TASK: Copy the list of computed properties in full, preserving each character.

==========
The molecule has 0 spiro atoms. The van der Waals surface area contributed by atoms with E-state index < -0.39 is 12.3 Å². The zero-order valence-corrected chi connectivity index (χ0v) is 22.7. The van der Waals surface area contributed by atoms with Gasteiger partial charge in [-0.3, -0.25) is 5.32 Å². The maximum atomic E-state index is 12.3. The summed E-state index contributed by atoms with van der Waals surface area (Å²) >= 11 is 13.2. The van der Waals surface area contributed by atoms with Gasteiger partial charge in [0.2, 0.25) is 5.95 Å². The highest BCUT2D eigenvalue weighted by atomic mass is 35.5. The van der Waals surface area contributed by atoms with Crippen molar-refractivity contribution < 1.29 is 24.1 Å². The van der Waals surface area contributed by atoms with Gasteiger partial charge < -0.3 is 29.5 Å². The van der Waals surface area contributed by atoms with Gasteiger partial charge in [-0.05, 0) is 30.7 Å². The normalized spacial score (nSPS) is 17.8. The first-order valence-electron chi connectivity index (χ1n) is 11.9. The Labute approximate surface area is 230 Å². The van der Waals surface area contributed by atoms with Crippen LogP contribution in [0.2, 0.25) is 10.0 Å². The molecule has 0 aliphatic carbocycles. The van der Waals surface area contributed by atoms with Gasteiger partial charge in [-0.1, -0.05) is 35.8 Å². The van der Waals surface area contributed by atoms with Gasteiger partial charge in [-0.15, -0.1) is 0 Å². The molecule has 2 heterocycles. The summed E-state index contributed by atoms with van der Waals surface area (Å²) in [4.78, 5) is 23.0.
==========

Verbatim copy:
The molecule has 0 spiro atoms. The van der Waals surface area contributed by atoms with E-state index < -0.39 is 12.3 Å². The zero-order valence-corrected chi connectivity index (χ0v) is 22.7. The van der Waals surface area contributed by atoms with Gasteiger partial charge in [-0.3, -0.25) is 5.32 Å². The maximum atomic E-state index is 12.3. The summed E-state index contributed by atoms with van der Waals surface area (Å²) >= 11 is 13.2. The van der Waals surface area contributed by atoms with Gasteiger partial charge in [0.2, 0.25) is 5.95 Å². The highest BCUT2D eigenvalue weighted by atomic mass is 35.5. The van der Waals surface area contributed by atoms with Crippen molar-refractivity contribution < 1.29 is 24.1 Å². The van der Waals surface area contributed by atoms with Gasteiger partial charge < -0.3 is 29.5 Å². The van der Waals surface area contributed by atoms with Gasteiger partial charge in [-0.05, 0) is 30.7 Å². The normalized spacial score (nSPS) is 17.8. The first-order valence-electron chi connectivity index (χ1n) is 11.9. The Labute approximate surface area is 230 Å². The van der Waals surface area contributed by atoms with Crippen LogP contribution in [0.2, 0.25) is 10.0 Å². The molecule has 0 aliphatic carbocycles. The van der Waals surface area contributed by atoms with Gasteiger partial charge in [-0.1, -0.05) is 35.8 Å². The van der Waals surface area contributed by atoms with Gasteiger partial charge in [-0.15, -0.1) is 0 Å². The molecule has 2 heterocycles. The summed E-state index contributed by atoms with van der Waals surface area (Å²) in [4.78, 5) is 23.0.